When Boots Come March­ing In

Pak­istan must be unique in the sense that here mil­i­tary rulers were ac­tu­ally in­vited by po­lit­i­cal par­ties to seize power.

Southasia - - COVER STORY - By S.G. Ji­la­nee

Pak­istan is by no means the only coun­try where the mil­i­tary has of­ten taken over the reins of govern­ment. In­deed, this has been a fa­mil­iar fea­ture in many coun­tries of the world. In Nigeria and Sierra Leone, for ex­am­ple, there were a num­ber of coups and bouts of mil­i­tary rule. But they were of­ten the re­sult of civil wars or fraud­u­lent elec­tions.

In South Amer­ica, Ar­gentina wit­nessed fairly long spells of mil­i­tary rule. There, too, civil war led to mil­i­tary dic­ta­tor­ship. In Chile, Gen. Pinochet top­pled Pres­i­dent Sal­vador El­lende’s govern­ment – at Amer­ica’s be­hest – be­cause he was a so­cial­ist.

Close to home, we have the ex­am­ple of Bangladesh where there was a coup af­ter the as­sas­si­na­tion of Sheikh Mu­jibur Rah­man and the coun­try had mil­i­tary rule un­der Gen­er­als Zi­aur Rah­man and Hos­sain Mo­ham­mad Er­shad. But they as­sumed power os­ten­si­bly to bring or­der amidst chaos. There was no par­tic­i­pa­tion of the people in these takeovers.

On the con­trary, in Pak­istan, the mil­i­tary dic­ta­tors did not as­sume power to end a civil war or po­lit­i­cal tur­moil – ex­cept in the case of Gen. Zi­aul Haq who in­ter­vened when the elec­tion fraud al­legedly com­mit­ted by the Pak­istan Peo­ples’ Party had pushed the coun­try to the brink of a civil war. Oth­ers stepped in to sat­isfy their per­sonal am­bi­tions more than any­thing else.

Gen. Ayub Khan, who later be­came field mar­shal, was the first such ad­ven­turer. Ex­cept for po­lit­i­cal ag­i­ta­tions and some vi­o­lence, in­clud­ing a fa­tal at­tack on the deputy speaker of the leg­isla­tive as­sem­bly of East Pak­istan, the coun­try was rel­a­tively peace­ful. Such events else­where have never led to mil­i­tary in­ter­ven­tion. As re­gards cor­rup­tion, Pak­istan’s his­tory shows that this mal­ice has been con­gen­i­tal to its so­ci­ety. So, mak­ing cor­rup­tion an is­sue to jus­tify mil­i­tary coups was only a fig leaf for bla­tant am­bi­tion.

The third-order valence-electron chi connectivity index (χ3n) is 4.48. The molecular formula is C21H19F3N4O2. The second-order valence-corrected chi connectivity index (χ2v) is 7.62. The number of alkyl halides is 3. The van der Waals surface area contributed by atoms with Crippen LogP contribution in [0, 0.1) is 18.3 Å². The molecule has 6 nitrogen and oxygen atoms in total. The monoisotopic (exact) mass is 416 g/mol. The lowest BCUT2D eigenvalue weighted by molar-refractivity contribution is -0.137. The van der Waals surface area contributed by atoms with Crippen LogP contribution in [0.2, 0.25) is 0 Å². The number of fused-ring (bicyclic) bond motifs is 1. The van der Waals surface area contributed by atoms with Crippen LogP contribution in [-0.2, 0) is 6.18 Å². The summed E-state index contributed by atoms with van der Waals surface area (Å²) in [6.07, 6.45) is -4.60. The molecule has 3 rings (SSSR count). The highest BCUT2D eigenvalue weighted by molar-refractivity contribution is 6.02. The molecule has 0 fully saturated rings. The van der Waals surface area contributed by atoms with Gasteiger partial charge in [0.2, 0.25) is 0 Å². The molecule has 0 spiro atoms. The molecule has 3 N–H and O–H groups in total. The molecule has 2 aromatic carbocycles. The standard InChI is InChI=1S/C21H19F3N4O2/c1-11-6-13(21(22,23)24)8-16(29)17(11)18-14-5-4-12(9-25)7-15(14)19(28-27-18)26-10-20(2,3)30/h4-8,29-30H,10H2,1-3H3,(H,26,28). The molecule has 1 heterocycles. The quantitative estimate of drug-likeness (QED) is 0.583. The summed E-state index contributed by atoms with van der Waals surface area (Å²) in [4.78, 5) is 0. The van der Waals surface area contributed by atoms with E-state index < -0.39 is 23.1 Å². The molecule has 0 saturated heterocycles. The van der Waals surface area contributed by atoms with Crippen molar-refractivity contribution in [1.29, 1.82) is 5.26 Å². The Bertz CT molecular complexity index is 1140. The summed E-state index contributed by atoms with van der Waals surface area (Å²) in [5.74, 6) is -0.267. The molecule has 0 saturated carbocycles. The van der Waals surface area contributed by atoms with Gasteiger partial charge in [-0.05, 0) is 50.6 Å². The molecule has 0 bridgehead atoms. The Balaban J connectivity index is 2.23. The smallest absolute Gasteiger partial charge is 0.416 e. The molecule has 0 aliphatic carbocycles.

When­ever gen­er­als staged a coup in Pak­istan, they pro­claimed with much fan­fare that they would rid the coun­try of its ills and trans­form it into a par­adise on earth – peace­ful, pros­per­ous and, above ev­ery­thing, clean. Yet, at the end of the day, the coun­try had sunk deeper into the mire.

How­ever, a dis­tinc­tive fea­ture of mil­i­tary rules in Pak­istan that set them apart from sim­i­lar ex­pe­ri­ences else­where in the world is that here mil­i­tary rulers re­ceived pop­u­lar and even po­lit­i­cal sup­port. Op­po­si­tion par­ties gen­er­ally ral­lied to usurpers’ sides and, in the case of Gen. Zi­aul Haq, the po­lit­i­cal par­ties that op­posed Z.A. Bhutto had ac­tu­ally in­vited Zia to seize power.

But all in all it has been a love­hate re­la­tion­ship be­tween the people and dic­ta­tors.

Ayub Khan set the ex­am­ple. People looked at him as the prover­bial Godot – the redeemer who would rid the coun­try of ram­pant cor­rup­tion. They thought their hopes were wellplaced be­cause Ayub launched, at the very out­set, a screen­ing ex­er­cise for all govern­ment of­fi­cials and fired a num­ber of se­nior civil ser­vants.

But, with the pas­sage of time, the coun­try’s prob­lems in­creased man­i­fold be­cause even the mil­i­tary - that had so far en­joyed a squeaky clean rep­u­ta­tion – also be­came in­volved in the game. Even the name of Ayub Khan’s son, Gauhar Ayub be­gan to be men­tioned among the cor­rupt. As a re­sult, people be­came dis­il­lu­sioned with him. Ul­ti­mately there was po­lit­i­cal un­rest with jalao and gherao ga­lore. When Ayub Khan fi­nally re­signed, there was not a sin­gle lachry­mose eye.

When Yahya Khan suc­ceeded Ayub, and thun­dered about bring­ing the coun­try ‘back on the rails,’ he too re­ceived a sim­i­lar warm wel­come from the people. Im­prov­ing upon his pre­de­ces­sor’s ex­am­ple, he started with sack­ing 303 top-rank­ing civil ex­ec­u­tives, though not a sin­gle mil­i­tary of­fi­cer was touched. Nonethe­less, his dras­tic ac­tion had a sober­ing in­flu­ence on the ad­min­is­tra­tion.